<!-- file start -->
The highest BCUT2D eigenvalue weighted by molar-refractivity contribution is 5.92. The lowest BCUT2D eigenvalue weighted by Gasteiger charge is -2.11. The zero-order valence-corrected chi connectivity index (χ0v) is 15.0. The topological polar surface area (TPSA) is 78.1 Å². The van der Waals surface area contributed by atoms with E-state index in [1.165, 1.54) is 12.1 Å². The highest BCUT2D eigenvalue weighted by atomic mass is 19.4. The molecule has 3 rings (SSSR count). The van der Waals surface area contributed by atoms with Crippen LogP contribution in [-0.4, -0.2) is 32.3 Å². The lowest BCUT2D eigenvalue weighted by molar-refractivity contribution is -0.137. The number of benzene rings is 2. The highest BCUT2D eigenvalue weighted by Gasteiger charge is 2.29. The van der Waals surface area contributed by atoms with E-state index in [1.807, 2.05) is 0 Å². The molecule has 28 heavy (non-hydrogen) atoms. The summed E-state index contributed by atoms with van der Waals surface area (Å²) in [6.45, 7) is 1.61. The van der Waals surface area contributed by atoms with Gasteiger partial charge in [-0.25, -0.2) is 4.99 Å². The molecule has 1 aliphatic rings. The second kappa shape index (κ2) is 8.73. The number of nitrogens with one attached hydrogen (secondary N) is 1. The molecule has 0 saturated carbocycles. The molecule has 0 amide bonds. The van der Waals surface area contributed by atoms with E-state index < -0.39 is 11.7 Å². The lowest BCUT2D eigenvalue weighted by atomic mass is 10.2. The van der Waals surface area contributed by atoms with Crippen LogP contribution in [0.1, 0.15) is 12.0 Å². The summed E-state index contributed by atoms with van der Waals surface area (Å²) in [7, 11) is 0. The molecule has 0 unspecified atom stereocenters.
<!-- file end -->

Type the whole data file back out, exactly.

The highest BCUT2D eigenvalue weighted by molar-refractivity contribution is 5.92. The lowest BCUT2D eigenvalue weighted by Gasteiger charge is -2.11. The zero-order valence-corrected chi connectivity index (χ0v) is 15.0. The topological polar surface area (TPSA) is 78.1 Å². The van der Waals surface area contributed by atoms with E-state index in [1.165, 1.54) is 12.1 Å². The highest BCUT2D eigenvalue weighted by atomic mass is 19.4. The molecule has 3 rings (SSSR count). The van der Waals surface area contributed by atoms with Crippen LogP contribution in [-0.4, -0.2) is 32.3 Å². The lowest BCUT2D eigenvalue weighted by molar-refractivity contribution is -0.137. The number of benzene rings is 2. The highest BCUT2D eigenvalue weighted by Gasteiger charge is 2.29. The van der Waals surface area contributed by atoms with E-state index in [1.807, 2.05) is 0 Å². The molecule has 28 heavy (non-hydrogen) atoms. The summed E-state index contributed by atoms with van der Waals surface area (Å²) in [6.45, 7) is 1.61. The van der Waals surface area contributed by atoms with Gasteiger partial charge in [-0.25, -0.2) is 4.99 Å². The molecule has 1 aliphatic rings. The second kappa shape index (κ2) is 8.73. The number of nitrogens with one attached hydrogen (secondary N) is 1. The molecule has 0 saturated carbocycles. The molecule has 0 amide bonds. The van der Waals surface area contributed by atoms with E-state index < -0.39 is 11.7 Å². The lowest BCUT2D eigenvalue weighted by atomic mass is 10.2. The van der Waals surface area contributed by atoms with Crippen LogP contribution in [0.1, 0.15) is 12.0 Å². The summed E-state index contributed by atoms with van der Waals surface area (Å²) in [7, 11) is 0. The molecule has 0 unspecified atom stereocenters.